As we came down the steps, Succor pointed out some crabs crawling in the rocks. It wasn’t easy to see black crabs amidst black-brown rocks, but I finally saw their slow movements-creepy, crawly and so fascinating.
My next stop was the Church of St Francis of Assisi, a world heritage site. That was old Goa, the historically rich part. The drive from Panaji to this place is another visual treat-boats on one side and pretty houses on the other and not a soul to disturb this incredible view, for Goa sleeps in the day. Nothing comes alive till late evening. Siesta, fun and frolic characterize the Goan spirit. For a first timer, old Goa comes as a surprise for it’s quiet, no loud noises and lots of architectural wonders.
“The body is taken out every 10 years,” Succor told me, who had seen it twice out of the casket. Amazed and wondering about this miracle saint, we walked to the church opposite -St Catherine’s Cathedral-to see the blessed cross of Jesus. This cross kept growing for a long time. People would take chips of wood from the cross to heal the sick ones, I was told. Now this cross has a protective wood cover. There is even a chapel for the royal family, now sealed off, and opened only on special occasions.
My day-long tour was coming to an end, as I went shopping at the Panaji market and then for the famous hour-long cruise on river Mandovi, where it meets the Arabian Sea. Goan dances and songs keep you pepped up but you need to be part of a group to feel like partying. I looked at the speed boats and boat-casinos, my eyes stopping at the famous Casino Royale. This part comes alive at night, and I would’ve loved to see this aspect. The cruise came to an end as the sun came down.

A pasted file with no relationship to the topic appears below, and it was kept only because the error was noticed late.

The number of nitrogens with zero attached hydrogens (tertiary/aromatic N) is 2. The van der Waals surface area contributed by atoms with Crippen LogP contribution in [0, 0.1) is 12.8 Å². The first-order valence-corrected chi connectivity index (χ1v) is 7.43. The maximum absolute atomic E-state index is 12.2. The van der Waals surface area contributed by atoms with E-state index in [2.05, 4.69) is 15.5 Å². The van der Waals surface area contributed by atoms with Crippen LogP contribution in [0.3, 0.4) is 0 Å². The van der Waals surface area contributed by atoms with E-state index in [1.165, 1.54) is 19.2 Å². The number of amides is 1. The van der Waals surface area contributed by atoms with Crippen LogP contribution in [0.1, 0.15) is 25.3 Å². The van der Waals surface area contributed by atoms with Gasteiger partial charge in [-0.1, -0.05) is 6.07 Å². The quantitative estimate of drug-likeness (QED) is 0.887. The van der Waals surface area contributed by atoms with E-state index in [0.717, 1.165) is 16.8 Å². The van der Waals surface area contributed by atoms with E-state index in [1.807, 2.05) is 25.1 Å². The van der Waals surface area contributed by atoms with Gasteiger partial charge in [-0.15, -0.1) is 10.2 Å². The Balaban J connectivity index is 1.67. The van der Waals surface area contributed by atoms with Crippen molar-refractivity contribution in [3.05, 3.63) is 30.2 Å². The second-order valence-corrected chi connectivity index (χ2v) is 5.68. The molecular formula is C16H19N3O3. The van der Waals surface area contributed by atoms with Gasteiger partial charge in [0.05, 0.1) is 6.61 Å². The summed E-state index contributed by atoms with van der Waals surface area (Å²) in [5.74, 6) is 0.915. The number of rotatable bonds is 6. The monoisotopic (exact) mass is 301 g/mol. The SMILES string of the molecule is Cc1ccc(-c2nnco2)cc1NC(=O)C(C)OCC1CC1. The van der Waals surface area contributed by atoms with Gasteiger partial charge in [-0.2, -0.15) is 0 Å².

I dipped my hand in my bag and touched the souvenir from Big Foot, which is where my journey had begun in the morning. This was Ancestral Goa-a step back to the old days. You see the habitat, lifestyles, flora and fauna and also get a free glass of kokum juice. Reaching my base, I tucked into the coconut prawn curry,, accompanied by a glass of the famous feni.
A relaxing massage the next morning, two bottles of feni in my bag and I was on the way home, carrying the Goan spirit of fun, frolic and friendship.
Facts about Goa
- Arabian Sea makes up Goa’s west coast.
- Panaji is the state’s capital and Vasco its largest town. Well known for beach holidays.
- Other attractions are Portuguese monuments, European architecture, tasty seafood and Goan fun-loving attitude, paragliding on the many beaches
How to reach
By Air: Flights operate to Dabolim from most major destinations of India.
By Road: Goa is connected with all the major towns via the National Highways NH4A, NH17 and NH17A. There are bus services operating to and from Goa to Mumbai, Pune, Belgaum, Hubli, Bangalore, Mangalore.
By Rail: Goa has two major railway stations — Margao and Vasco-da-Gama. The South Central Railway terminus is at Vasco-da-Gama and the Konkan Railway terminus is at Margao. The Konkan Railway has trains which ply between Mumbai and Goa and other destinations.
The article was published in Swagat (September 2009), Air India’s inflight magazine. The last issue of Swagat was published in May 2011.
I went to Goa again in 2016 for a vintage car rally, but more about in another post. Have you been to Goa? Do share your thoughts in the comments box below.